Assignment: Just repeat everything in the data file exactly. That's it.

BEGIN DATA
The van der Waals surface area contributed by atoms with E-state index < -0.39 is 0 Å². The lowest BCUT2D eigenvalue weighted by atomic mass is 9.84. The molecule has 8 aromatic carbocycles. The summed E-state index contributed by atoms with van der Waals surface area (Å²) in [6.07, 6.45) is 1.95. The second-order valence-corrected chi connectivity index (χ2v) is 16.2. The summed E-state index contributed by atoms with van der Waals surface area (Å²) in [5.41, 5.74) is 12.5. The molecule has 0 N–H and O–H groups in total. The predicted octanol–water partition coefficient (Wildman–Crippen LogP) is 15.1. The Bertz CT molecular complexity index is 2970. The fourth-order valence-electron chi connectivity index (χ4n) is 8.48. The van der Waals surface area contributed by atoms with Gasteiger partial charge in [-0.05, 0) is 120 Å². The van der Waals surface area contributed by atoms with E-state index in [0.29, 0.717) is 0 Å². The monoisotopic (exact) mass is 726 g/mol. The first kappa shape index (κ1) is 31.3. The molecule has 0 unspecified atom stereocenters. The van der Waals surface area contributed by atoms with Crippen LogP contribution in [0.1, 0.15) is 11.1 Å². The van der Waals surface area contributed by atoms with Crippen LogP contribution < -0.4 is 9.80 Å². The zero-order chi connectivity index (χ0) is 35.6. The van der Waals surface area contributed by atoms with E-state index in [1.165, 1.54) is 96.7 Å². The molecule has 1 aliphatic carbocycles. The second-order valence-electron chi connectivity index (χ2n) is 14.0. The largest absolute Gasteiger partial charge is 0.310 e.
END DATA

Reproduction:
The van der Waals surface area contributed by atoms with E-state index < -0.39 is 0 Å². The lowest BCUT2D eigenvalue weighted by atomic mass is 9.84. The molecule has 8 aromatic carbocycles. The summed E-state index contributed by atoms with van der Waals surface area (Å²) in [6.07, 6.45) is 1.95. The second-order valence-corrected chi connectivity index (χ2v) is 16.2. The summed E-state index contributed by atoms with van der Waals surface area (Å²) in [5.41, 5.74) is 12.5. The molecule has 0 N–H and O–H groups in total. The predicted octanol–water partition coefficient (Wildman–Crippen LogP) is 15.1. The Bertz CT molecular complexity index is 2970. The fourth-order valence-electron chi connectivity index (χ4n) is 8.48. The van der Waals surface area contributed by atoms with Gasteiger partial charge in [-0.05, 0) is 120 Å². The van der Waals surface area contributed by atoms with E-state index in [0.29, 0.717) is 0 Å². The monoisotopic (exact) mass is 726 g/mol. The first kappa shape index (κ1) is 31.3. The molecule has 0 unspecified atom stereocenters. The van der Waals surface area contributed by atoms with Crippen LogP contribution in [0.1, 0.15) is 11.1 Å². The van der Waals surface area contributed by atoms with Crippen LogP contribution < -0.4 is 9.80 Å². The zero-order chi connectivity index (χ0) is 35.6. The van der Waals surface area contributed by atoms with E-state index in [1.165, 1.54) is 96.7 Å². The molecule has 1 aliphatic carbocycles. The second-order valence-electron chi connectivity index (χ2n) is 14.0. The largest absolute Gasteiger partial charge is 0.310 e.